4 things in 4 days in Normandy

So here are the sights of the Seine-Maritime Département that we ping back to No.1 in Dubai … and my husband in the UK … (for a ping back to Monet’s spicy light, click here).

1. Dieppe – an appealing town with the buzz of an important port (it’s the top scallop port in France) that counters the quiet of its surrounding villages.

On the Quai Henri IV you can take your pick from a string of restaurants offering similar menus (mussels, oysters, scallops) at varying prices.

Hints of Dieppe’s close ties with Canada are clear – at the Square du Canada, the Maple Leaf flies alongside the French Tricolore, and there is a Canadian War Cemetery nearby.

On 19th August 1942, the Dieppe Raid (Operation Jubilee) took place – a disastrously difficult assault that led to 3367 Canadians being killed, wounded or taken prisoner. Two years later, on 1st September 1944, the townspeople welcomed the 2nd Canadian Infantry Division which successfully liberated Dieppe.

2. Clères Zoological Park – the kids’ joint favourite place (with the beach). Wallabies, antelopes and peacocks roam the spacious parkland of an 11th century Chateau, hiding behind shrubs, waiting to be spotted by human children. Flamingos feed in the ponds alongside cranes and swans, whilst emus and kookaburras reside in aviaries. The biggest draw for my kids is the red panda. Rare, cute and fast asleep.

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Bring a picnic or find a café in the village of Clères itself. I endure a machine-produced cappuccino in the Park that doesn’t quite hit the spot.

3. The Abbé Pierre – Emmaus Centre in Esteville is a curiously interesting place. Abbé Pierre (born in 1912), a humanitarian, was consistently voted the most popular man in France until footballer Zinedine Zidane kicked him off the top spot in 2003.

His life’s work was to help the less advantaged: poor and homeless people and refugees. His message spread worldwide through the secular Emmaus movement he established in 1949, and there are now communities in 37 countries.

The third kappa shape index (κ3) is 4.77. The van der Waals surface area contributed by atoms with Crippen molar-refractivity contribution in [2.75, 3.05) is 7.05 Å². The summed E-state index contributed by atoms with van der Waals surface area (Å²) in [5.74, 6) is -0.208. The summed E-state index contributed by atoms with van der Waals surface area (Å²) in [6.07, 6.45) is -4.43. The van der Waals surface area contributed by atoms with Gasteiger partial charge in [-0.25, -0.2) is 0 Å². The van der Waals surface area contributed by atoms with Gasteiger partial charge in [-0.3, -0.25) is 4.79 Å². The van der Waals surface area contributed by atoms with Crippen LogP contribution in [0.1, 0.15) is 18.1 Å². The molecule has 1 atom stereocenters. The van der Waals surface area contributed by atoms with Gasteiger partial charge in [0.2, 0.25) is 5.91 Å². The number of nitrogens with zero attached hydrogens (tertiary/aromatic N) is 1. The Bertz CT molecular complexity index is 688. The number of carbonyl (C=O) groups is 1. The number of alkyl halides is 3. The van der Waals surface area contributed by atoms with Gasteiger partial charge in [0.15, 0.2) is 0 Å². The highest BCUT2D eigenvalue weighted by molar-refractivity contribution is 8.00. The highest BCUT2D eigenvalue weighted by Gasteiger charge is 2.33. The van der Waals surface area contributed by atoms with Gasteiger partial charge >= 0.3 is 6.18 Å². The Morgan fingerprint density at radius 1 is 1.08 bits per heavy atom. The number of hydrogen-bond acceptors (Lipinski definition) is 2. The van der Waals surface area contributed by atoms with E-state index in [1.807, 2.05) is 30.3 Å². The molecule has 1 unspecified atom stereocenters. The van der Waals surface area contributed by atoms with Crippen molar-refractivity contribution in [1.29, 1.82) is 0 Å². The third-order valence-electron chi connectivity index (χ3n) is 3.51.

He courted controversy due to his support for Roger Garaudy, who published a book (1996) in which he doubted that as many as 6 million Jews had perished in the Holocaust, arguing that it was a myth put forward by Zionists. Abbé Pierre later renounced his connection with Garaudy, but its stigma stayed with him. He died in 2007 and received a state funeral at the Notre-Dame Cathedral in Paris.

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4. Pizza Délice, Saint-Saëns – No. 4’s birthday choice is spot on. The smiling owner rustles up pizzas from scratch, and charms us with his cheerful multi-tasking ability to be cook, waiter, telephone-answering service and music-maker all at once.

A linguistic chasm is bridged when we spot some pimentón high up on a shelf. No. 4 is keen to spread the Have Paprika, Will Travel word, and attempts an explanation using sign language and Franglais (i.e. English with a French accent). Monsieur Pizza nods kindly, none the wiser, but understands that paprika is pertinent, and brings us some paprika-infused olive oil.

Home is an attractive half-timbered cottage booked through Owners Direct. Reasonably priced, and in a handy location (Dieppe is just a 30 minute drive north), the garden bursts with Spring.

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We save for next time

Monet’s home at Giverny.

The D-Day beaches.

Le Bois des Moutiers  at Varengeville-sur-Mer (where we walked down to the beach) – a beautiful estate, unique in France for showcasing the Arts and Crafts partnership between Edwin Lutyens and Gertrude Jekyll.

And more of those walks through cliff valleys (valleuses).


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